SAN JOSE — San Jose is among 12 cities the White House is closely tracking after worrisome COVID-19 outbreaks, a top federal health official said in a call Wednesday — although city officials here said they were not among those invited to participate, and were not aware of the Trump administration’s concerns about the rise in cases locally.
In an audio clip obtained by the Center for Public Integrity, White House Coronavirus Task Force leader Dr. Deborah Birx said that the South Bay city was among those that have seen a recent surge in cases, even as rates have stabilized in other recent hotspots like San Antonio and Phoenix.
“There are other cities that are lagging behind that, and we have seen new increases in Miami, New Orleans, Las Vegas, San Jose, St. Louis, Indianapolis, Minneapolis, Cleveland, Nashville, Pittsburgh, Columbus and Baltimore, so we’re tracking this very closely,” Birx said. Local officials, she added, should be prepared to react with “aggressive” efforts to stop the spread.
The warning came as a surprise to San Jose leaders, however. In an interview, Mayor Sam Liccardo confirmed that neither he nor any other city officials were on the call, and said he learned about the issue when CNN asked to interview him on an upcoming TV segment about the topic.
And as of Thursday afternoon, he and other local officials were still not clear what data Birx was relying on.
“I literally texted every city and county official I know who had been deeply engaged in this. Everyone collectively responded with ‘huh?’” Liccardo said. “So we’re catching up to the White House’s announcement right now.”
While the mayor said he was open to learning about any additional data that the White House used to make its analysis, he added that it was unclear why San Jose was singled out among California cities, including Los Angeles, which has been much harder hit by the virus. Santa Clara County as a whole has seen case increases comparable to the rest of the Bay Area.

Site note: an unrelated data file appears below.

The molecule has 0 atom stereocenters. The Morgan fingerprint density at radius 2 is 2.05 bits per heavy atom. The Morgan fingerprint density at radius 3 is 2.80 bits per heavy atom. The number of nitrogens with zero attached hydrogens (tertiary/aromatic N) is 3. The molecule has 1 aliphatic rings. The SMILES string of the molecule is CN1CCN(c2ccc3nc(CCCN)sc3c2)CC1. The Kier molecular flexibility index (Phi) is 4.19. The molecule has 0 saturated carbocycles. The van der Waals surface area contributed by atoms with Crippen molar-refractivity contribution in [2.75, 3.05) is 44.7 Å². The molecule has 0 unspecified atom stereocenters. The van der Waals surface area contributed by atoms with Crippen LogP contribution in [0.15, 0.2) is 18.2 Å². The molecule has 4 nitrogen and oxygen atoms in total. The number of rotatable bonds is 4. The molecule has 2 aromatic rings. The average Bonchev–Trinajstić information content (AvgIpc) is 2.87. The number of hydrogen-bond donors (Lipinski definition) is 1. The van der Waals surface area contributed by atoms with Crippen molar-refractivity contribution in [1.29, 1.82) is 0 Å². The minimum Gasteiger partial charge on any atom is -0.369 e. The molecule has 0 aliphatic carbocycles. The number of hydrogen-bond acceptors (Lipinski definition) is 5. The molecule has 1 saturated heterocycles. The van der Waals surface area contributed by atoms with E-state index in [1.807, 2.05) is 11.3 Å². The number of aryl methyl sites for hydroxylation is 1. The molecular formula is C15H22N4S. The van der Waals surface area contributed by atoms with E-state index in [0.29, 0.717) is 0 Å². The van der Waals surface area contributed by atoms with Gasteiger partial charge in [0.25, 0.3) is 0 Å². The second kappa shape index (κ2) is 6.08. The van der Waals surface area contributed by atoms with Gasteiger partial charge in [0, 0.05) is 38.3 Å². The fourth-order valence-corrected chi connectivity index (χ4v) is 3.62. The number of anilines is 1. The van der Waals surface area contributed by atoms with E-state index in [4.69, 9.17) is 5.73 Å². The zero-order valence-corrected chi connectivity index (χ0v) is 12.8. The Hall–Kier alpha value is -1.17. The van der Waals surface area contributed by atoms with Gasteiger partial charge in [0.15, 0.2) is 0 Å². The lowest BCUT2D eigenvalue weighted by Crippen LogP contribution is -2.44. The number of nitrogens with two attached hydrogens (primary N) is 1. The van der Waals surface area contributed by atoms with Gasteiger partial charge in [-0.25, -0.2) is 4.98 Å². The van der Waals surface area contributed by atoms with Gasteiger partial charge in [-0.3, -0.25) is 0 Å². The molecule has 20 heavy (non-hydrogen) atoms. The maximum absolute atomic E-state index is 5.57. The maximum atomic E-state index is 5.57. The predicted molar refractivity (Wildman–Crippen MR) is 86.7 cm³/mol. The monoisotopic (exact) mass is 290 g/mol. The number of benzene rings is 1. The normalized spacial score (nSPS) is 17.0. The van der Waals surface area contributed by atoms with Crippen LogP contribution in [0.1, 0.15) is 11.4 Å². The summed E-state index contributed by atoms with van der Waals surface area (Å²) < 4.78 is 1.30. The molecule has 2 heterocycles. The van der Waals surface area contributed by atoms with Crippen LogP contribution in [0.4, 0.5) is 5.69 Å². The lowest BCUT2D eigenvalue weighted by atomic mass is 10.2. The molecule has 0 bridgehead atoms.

According to county health department data, there were more than 2,500 new coronavirus cases reported in the 14 days leading up to July 22, a 63% increase in new cases from two weeks before. San Jose comprises 5,523 of the total 8,533 cases in Santa Clara County, or about 64%, and makes up about half the county’s population. It’s rate of infection — 538 cases per 100,000 residents — is the second-highest rate in the county behind Gilroy, which has a rate of 816 per 100,000 residents.
In San Jose, than a third of the county’s first 100 deaths occurred in just four ZIP codes on the city’s East Side, disproportionately impacting low-income neighborhoods where many of the residents are Latinx, according to an analysis by this news organization.
Santa Clara County CEO Jeff Smith said Thursday that the county’s testing task force leader Dr. Marty Fenstersheib participated in the call, but that county leadership likewise wasn’t sure what to make of it.
“You know, it’s been intriguing for a long time that the federal government has pretty much abdicated responsibility to organize any response to the pandemic,” Smith said. “Maybe this is the start of trying to do that, I don’t know … It’s hard to guess right now what it means.”
Ideally, he said, Birx and other federal officials would institute a nationwide shelter-in-place for four to six weeks this summer in anticipation of another wave of infections this fall. But without aggressive, nationwide social distancing protocols, it’s likely that the Bay Area will be dealing with the virus — and its economic fallout — “for about 10 years.”
“The real solution is a very significant, severe, acute shelter in place for six weeks, and then we focus on risk reduction,” Smith said.
Staff writer Harriet Rowan contributed to this report.
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Author: Fiona Kelliher, Maggie Angst